Saturday, September 25, 2021

One Or None


Following up on Friday night his remarks of two weeks earlier about "Lift Every Voice and Sing"/the Black National Anthem reinforcing disunity and promoting segregation, Bill Maher commented (beginning at :39 of the video below)

The program "The View" last week devoted a lot of time to this while somehow avoiding what I actually said. It seemed to be a lot about a need to school me on the Black National Anthem itself.

Whoopi Goldberg said we need two anthems because "we're having to re-educate people." Because nothing ever goes wrong when you start talking about re-education. Just ask Chairman Mao. Maybe we can set up some sort of camp now.

Goldberg wouldn't approve of re-education camps, of course, unless they were segregated. She stated (beginning at :56 of the video below)

I'm just going to throw my two cents in. I think because we have gone backwards a good 10-15 years, we're having to re-educate or educate people. We're going to have to re-educate people about how women want to be talked about, how black people want to be talked about, how Hispanic people want to be talked about, and yet, it's a little bit tough- Native Americans, the Asian folks. These are all things that we- I thought we all worked together and got everybody to the point where here's what you can't say and just so you know, Bill, Lift Every Voice has always been considered the Black National Anthem.

It's always been that because the separation of the anthems has been so clear to us. Now maybe other people don't feel like that but I feel like, you know, we have to re-educate and retell people. We don't thing rape is funny. We don't think, you know, talking about Native Americans in a really despicable way is funny. It's not funny. It's not funny. We have to re-educate.


This was a curious rant given that Maher was not talking about Native Americans or rape. Nor was he even commenting about black people. He was talking about "Lift Every Voice and Sing," dubbed the "Black National Anthem."

Goldberg was so determined to inform people who are not women, nor black, Hispanic, Asian, or  Native American that they need to be re-educated that she mentioned it once, then circled back and mentioned it twice. That she did not specify "non-Hispanic white males" makes it no less condescending, only less explicit and straightforward.

She stated "we have gone backwards a good 10-15 years." Also, "I thought we all worked together and got everybody to the point" of addressing people respectfully. Evidently, we've gone backwards- yet now we are enlightened.  Whoopi, please debate Whoopi.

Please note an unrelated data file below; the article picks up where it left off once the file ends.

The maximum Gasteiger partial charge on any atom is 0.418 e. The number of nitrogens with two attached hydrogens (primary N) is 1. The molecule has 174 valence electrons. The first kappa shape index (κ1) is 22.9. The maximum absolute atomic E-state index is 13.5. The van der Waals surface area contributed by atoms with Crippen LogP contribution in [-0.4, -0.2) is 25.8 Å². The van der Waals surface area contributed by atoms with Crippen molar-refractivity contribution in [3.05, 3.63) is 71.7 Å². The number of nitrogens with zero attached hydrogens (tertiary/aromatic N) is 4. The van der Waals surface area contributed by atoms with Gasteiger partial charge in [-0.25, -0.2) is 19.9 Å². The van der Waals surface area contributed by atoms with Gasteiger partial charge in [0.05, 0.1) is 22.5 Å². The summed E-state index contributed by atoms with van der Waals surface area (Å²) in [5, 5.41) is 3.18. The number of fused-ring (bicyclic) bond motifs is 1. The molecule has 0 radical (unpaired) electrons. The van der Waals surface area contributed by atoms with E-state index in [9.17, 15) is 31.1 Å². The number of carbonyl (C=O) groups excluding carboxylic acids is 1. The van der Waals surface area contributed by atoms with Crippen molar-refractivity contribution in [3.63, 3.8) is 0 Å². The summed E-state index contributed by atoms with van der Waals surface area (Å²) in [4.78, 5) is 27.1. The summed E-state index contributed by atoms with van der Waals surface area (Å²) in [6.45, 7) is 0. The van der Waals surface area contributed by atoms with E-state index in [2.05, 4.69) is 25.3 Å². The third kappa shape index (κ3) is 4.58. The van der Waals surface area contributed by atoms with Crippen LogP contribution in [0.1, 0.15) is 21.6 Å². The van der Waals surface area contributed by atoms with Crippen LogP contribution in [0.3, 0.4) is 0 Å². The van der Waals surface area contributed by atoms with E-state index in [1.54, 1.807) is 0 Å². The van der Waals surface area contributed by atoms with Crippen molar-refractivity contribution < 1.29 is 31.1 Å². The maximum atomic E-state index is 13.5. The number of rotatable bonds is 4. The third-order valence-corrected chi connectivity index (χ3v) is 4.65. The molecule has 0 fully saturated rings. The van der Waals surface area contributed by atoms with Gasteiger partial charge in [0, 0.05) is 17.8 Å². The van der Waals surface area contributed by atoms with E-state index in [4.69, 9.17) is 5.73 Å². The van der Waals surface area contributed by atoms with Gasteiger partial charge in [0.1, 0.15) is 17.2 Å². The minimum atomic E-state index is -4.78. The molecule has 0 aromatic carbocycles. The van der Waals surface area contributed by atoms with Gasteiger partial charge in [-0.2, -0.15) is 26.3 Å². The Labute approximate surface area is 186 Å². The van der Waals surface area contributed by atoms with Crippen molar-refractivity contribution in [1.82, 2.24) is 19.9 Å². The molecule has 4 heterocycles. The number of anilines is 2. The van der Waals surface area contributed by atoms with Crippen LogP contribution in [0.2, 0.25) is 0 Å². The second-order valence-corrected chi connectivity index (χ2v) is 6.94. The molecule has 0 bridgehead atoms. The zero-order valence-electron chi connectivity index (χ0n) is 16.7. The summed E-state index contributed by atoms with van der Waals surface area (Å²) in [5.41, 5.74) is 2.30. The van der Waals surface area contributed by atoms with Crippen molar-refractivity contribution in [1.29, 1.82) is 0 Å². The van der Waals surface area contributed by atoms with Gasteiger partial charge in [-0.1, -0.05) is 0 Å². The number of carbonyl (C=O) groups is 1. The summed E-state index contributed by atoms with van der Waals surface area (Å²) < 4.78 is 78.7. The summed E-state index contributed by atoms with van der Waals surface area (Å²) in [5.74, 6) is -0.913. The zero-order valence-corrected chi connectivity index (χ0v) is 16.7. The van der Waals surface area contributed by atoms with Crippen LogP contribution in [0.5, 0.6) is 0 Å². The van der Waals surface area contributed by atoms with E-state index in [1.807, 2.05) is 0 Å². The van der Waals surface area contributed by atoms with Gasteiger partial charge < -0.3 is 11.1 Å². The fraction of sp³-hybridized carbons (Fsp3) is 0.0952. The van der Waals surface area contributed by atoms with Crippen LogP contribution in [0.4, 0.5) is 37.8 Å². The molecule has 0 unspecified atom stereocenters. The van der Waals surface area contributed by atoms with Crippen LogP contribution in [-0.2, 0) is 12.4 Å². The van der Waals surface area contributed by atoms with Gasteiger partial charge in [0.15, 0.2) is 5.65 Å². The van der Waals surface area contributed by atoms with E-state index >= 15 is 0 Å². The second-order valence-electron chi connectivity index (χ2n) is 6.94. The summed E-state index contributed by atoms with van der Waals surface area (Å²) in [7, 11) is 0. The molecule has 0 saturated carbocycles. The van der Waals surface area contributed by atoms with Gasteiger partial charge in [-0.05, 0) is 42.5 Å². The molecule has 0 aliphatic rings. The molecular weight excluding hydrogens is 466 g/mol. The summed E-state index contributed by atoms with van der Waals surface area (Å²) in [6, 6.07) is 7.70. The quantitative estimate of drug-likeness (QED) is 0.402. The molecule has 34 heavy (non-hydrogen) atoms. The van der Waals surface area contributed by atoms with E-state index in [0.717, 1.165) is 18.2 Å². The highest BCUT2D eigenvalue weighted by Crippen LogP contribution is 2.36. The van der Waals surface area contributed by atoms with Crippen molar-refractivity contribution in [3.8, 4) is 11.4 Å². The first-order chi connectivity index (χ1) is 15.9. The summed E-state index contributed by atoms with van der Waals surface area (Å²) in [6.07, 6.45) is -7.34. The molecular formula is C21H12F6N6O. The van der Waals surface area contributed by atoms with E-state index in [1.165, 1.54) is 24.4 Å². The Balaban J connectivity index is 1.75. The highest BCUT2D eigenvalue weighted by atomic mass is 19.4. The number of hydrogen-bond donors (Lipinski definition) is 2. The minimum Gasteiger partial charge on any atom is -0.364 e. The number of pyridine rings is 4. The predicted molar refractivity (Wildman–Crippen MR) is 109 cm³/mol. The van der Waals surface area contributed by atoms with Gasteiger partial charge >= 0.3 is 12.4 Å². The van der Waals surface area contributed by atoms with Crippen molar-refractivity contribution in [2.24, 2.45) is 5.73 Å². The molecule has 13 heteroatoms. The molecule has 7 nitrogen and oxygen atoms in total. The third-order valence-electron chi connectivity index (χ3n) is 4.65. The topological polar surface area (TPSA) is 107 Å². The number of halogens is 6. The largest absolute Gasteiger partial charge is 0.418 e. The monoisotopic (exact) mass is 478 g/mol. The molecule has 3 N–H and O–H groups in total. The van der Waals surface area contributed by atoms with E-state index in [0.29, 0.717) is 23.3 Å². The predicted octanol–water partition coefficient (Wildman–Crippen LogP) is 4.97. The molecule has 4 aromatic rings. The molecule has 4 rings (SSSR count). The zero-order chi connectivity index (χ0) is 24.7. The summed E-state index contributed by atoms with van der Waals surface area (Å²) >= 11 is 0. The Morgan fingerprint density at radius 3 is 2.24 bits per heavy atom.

And no, "Lift Every Voice and Sing" has not always been considered the Black National Anthem. The tipoff should have been the word "black."  Fifty years ago, the prevailing term was "Negro." Twenty years earlier, it was "colored."  (To the enlightened who will do the "educating," it now is often "people of color.")

If  "Lift Every Voice and Sing" is a black national anthem, black is erased as a race, color, or culture and becomes a nation. If not a nation, a national anthem is not an anthem.  Maher explained Friday evening

and you know, when it comes to an anthem, it doesn't have to be the one we currently use but it has to be just one. You know, because it's a national anthem and symbols of unity matter and purposely fragmenting things by race reinforces a terrible message that we are two nations hopelessly drifting apart from each other....

Notwithstanding Goldberg's claim that "Lift Every Voice and Sing" has always been considered the Black National Anthem"

"Lift Every Voice and Sing" was first written as a poem. Created by James Weldon Johnson, it was performed for the first time by 500 school children in celebration of President Lincoln's Birthday on February 12, 1900 in Jacksonville, FL. The poem was set to music by Johnson's brother, John Rosamond Johnson, and soon adopted by the National Association for the Advancement of Colored People (NAACP) as its official song.

Bill Maher's previous show "Politically Incorrect" was forced off the air after the host told the uncomfortable truth about the 9/11/01 hijackers. A couple of decades later, he is smeared by new critics, for whom honesty and accuracy are alien concepts.


 



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